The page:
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This file photo from Sept. 11, 2019 shows medications in a locked storage area that are slated for destruction at the police headquarters in Barberton, Ohio. The nation's three biggest drug distributors and a major drugmaker reached a $260 million settlement with two Ohio counties over the deadly havoc wreaked by opioids, just hours before the first federal trial over the crisis was about to begin Monday.
This file photo from Sept. 11, 2019 shows medications in a locked storage area that are slated for destruction at the police headquarters in Barberton, Ohio. The nation's three biggest drug distributors and a major drugmaker reached a $260 million settlement with two Ohio counties over the deadly havoc wreaked by opioids, just hours before the first federal trial over the crisis was about to begin Monday. (Keith Srakocic/AP)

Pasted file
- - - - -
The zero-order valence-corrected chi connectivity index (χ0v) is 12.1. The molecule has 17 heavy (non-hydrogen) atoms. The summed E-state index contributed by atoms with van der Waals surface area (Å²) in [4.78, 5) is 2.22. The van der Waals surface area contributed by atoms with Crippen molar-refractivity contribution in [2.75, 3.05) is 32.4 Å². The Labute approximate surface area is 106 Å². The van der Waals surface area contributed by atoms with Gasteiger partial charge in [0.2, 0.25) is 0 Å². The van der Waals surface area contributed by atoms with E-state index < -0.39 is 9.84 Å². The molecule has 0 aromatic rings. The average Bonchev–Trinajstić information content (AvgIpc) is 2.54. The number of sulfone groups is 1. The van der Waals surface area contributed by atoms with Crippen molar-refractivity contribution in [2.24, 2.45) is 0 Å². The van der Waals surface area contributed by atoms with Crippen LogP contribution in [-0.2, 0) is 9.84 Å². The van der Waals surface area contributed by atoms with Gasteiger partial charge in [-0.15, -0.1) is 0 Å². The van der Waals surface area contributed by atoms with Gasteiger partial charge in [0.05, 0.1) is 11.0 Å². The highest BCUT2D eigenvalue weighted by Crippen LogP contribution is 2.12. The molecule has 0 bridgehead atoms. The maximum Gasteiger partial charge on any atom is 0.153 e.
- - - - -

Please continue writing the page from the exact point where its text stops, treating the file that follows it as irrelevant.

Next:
Apparently, drug distributors and manufacturers are about to agree on settlement terms with two Ohio counties as a prelude to a multi-billion-dollar nationwide settlement of all opioid claims (“$260 million deal averts 1st federal opioid trial,” Oct. 22). I remember the 1998 tobacco settlement in which about $260 billion went to the states, ostensibly for tobacco prevention and treatment, but in reality often was used to fill state budget gaps. This year, states will spend only 2.4% of tobacco settlement and tobacco tax dollars on prevention and cessation programs.

Maryland received $2.3 billion from the settlement with annual payments of $130 to $150 million. It has a Cigarette Restitution Fund but spends only a small fraction to prevent young people from smoking and to help smokers quit. Maryland has cut adult smoking rates significantly but annual healthcare costs directly related to smoking are estimated at $2.71 billion. We need to do better.

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Let’s hope that opioid settlement dollars will be used for substance abuse education, prevention and treatment and not as a backdoor to fill state and local budget deficits.

Dr. Beryl Rosenstein, Pikesville

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